Welcome to Part 7 of my series on stress and its impact on situational awareness. I appreciate all the very nice comments I have received by email, Facebook, Twitter and LinkedIn. Keep them coming. Your messages inspire and motivate me more than you can ever imagine. Thank you so much!
In the previous segment I talked about auditory exclusion and introduced you to sensory integration (including the McGurk Effect) and its impact on situational awareness. If you’ve spent time reading through the articles on this website or if you have attended one of my Mental Management of Emergencies programs you know your brain is truly an amazing, yet fallible, organ. That theme continues in this contribution as I talk about your vulnerability to suffer from information and sensory overload under stress.
Your brain is awesome at capturing, processing, storing and recalling information. But it has limitations, especially when it comes to memory under stress. There are four steps in the process of developing a memory: Encoding, storage, retrieval and forgetting. The process is quite complex. Perhaps I’ll dedicate a future article to walking readers through the complete process of memory formation. But for now, I am going to focus on the first step, encoding. Let’s explore the capacity of your brain to process sensory stimuli into short-term information stores. This is what neuroscience calls working memory.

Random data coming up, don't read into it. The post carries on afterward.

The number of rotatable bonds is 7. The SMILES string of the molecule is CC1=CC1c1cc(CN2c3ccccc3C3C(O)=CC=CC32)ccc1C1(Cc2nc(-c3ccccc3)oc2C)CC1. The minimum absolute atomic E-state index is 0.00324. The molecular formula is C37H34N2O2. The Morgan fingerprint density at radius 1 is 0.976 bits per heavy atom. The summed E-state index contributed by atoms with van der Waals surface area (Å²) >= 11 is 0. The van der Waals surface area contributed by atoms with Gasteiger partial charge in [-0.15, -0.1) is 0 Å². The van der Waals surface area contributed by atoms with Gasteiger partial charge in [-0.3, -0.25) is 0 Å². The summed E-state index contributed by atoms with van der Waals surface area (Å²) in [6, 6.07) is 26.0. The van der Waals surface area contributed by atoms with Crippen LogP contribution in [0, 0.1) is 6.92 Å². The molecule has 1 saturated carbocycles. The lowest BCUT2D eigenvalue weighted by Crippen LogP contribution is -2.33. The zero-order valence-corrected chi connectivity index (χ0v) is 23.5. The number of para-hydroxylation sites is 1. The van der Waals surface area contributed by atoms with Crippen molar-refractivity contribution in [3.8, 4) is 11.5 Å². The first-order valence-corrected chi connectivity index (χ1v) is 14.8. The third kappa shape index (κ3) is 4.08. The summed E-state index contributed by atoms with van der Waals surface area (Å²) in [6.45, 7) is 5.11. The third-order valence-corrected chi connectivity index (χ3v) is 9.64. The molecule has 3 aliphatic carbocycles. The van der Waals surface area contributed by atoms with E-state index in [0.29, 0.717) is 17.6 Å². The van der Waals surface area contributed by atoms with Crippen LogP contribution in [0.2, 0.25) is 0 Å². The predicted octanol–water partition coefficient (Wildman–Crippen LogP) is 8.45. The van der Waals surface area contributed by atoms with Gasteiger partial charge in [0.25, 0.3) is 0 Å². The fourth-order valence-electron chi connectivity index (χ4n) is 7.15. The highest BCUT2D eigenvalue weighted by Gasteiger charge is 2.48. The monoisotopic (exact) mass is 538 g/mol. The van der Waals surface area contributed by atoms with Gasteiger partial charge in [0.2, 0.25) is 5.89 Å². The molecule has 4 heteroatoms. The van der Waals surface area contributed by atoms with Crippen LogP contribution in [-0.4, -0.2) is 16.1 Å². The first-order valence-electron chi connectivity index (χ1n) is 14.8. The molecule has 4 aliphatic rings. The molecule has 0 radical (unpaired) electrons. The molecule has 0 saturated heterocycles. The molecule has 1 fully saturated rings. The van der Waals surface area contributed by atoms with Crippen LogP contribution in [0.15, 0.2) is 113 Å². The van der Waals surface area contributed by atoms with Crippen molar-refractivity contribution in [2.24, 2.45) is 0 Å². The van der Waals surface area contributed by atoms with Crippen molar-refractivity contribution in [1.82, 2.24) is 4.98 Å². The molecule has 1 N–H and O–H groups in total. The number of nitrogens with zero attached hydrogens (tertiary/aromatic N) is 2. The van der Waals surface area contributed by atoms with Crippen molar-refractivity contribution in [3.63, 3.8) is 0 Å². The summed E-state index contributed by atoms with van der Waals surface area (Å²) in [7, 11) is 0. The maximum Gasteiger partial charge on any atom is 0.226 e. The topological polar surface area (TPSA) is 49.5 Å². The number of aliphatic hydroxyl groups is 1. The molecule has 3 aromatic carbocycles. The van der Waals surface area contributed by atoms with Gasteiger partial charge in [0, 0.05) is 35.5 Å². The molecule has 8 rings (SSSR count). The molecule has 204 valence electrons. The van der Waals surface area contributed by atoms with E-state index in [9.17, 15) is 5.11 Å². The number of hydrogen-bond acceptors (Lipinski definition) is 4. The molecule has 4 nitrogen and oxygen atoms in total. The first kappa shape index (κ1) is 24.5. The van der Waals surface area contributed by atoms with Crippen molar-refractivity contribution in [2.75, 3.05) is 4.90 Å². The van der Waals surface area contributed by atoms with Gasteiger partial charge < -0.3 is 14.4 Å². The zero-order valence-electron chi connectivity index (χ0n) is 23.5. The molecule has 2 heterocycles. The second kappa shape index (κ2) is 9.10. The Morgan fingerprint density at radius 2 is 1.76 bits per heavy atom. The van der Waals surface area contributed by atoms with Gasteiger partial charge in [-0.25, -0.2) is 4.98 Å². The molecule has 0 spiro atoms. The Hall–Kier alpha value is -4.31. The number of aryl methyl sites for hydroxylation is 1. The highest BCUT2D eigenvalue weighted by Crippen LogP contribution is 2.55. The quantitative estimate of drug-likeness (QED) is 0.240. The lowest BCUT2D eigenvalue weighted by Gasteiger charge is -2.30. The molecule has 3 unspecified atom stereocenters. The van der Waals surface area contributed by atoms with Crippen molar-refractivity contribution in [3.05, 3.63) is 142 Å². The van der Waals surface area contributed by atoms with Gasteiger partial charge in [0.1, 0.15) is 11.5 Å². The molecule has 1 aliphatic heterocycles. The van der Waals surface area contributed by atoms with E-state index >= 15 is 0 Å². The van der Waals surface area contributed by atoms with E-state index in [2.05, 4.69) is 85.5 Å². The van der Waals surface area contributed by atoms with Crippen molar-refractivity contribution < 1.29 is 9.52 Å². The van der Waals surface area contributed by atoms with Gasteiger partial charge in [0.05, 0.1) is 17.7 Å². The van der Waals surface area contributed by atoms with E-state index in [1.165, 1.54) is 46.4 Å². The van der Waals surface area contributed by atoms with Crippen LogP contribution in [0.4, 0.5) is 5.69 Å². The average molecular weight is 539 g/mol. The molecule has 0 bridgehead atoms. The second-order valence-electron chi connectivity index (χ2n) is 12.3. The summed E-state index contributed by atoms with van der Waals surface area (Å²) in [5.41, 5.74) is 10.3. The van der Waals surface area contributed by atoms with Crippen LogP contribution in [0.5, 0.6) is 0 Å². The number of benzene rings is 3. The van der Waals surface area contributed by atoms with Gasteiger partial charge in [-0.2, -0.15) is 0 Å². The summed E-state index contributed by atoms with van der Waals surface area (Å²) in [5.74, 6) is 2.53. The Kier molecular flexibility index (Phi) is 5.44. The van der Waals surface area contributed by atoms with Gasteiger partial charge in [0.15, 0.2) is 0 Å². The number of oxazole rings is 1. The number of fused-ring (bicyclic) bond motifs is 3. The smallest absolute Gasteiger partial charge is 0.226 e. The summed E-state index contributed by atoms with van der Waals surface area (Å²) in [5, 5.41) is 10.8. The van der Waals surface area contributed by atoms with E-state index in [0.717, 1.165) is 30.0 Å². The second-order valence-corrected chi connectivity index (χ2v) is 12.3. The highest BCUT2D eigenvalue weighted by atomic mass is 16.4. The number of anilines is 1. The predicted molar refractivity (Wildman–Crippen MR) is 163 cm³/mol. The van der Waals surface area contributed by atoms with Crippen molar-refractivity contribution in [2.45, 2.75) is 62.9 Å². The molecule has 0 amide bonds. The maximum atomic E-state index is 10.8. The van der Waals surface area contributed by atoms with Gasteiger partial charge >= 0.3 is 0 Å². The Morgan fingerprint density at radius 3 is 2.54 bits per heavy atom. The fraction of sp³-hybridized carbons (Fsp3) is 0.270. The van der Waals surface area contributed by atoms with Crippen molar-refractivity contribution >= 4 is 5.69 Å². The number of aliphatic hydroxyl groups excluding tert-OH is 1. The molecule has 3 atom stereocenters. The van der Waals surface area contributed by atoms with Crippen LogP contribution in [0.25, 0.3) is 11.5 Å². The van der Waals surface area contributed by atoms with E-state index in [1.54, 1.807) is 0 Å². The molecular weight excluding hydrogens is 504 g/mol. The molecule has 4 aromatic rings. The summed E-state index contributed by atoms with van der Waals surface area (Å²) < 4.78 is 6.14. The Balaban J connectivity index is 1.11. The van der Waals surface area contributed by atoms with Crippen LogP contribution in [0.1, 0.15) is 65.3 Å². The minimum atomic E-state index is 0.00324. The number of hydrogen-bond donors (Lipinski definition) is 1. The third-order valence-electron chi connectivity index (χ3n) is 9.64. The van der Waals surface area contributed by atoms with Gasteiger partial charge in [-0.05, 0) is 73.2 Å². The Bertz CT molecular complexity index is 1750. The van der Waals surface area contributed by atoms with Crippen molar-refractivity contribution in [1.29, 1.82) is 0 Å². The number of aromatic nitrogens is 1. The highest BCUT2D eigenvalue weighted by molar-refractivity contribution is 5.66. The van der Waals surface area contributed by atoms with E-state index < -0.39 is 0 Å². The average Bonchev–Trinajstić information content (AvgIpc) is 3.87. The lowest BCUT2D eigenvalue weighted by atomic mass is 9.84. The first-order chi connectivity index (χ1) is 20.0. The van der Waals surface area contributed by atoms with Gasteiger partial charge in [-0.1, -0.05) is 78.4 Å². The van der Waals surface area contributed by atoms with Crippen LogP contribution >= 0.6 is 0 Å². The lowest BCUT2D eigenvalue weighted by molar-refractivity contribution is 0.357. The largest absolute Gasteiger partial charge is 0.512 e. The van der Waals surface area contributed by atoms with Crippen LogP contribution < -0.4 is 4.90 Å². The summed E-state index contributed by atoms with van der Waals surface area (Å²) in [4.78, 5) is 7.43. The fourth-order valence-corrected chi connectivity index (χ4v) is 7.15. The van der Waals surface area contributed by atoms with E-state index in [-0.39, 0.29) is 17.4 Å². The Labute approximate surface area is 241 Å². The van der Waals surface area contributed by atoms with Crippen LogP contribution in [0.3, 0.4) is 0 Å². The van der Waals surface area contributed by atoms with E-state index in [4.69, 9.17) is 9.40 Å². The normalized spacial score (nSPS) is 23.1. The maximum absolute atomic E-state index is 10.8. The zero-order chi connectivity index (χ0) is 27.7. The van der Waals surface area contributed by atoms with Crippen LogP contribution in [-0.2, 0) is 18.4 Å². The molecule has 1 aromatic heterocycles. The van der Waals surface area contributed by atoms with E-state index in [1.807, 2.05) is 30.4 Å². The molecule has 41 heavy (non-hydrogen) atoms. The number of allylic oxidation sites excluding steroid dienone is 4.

You have many kinds of memory. For the sake of this contribution the two I will compare are short-term (working memory) and long-term memory. Think of working memory as being all of those things currently on your mind at this moment. Some of those things are events that have just occurred, sounds that you currently hear, or temporary memories that have come down from the long-term storage bins, residing momentarily in your short term memory while you think or talk about something.
The amount of information you can capture, store, process and recall in your short-term memory is quite limited – about seven pieces of unrelated information, give or take two. But, as you know, an emergency scene contains a treasure trove of information to be processed – many more than seven pieces of information, for sure!
You may be contemplating how thankful you are that you have the ability to sort out the important information from the non-important information. Otherwise you’d be in tough shape, right? Well, I have some bad news for you. Research shows, and my classes have validated through exercises I have conducted, your brain is not very good at separating important from non-important information.
What you forget
- The complexity of the information.
- The number of senses used to process the information.
- The emotional connection to the information.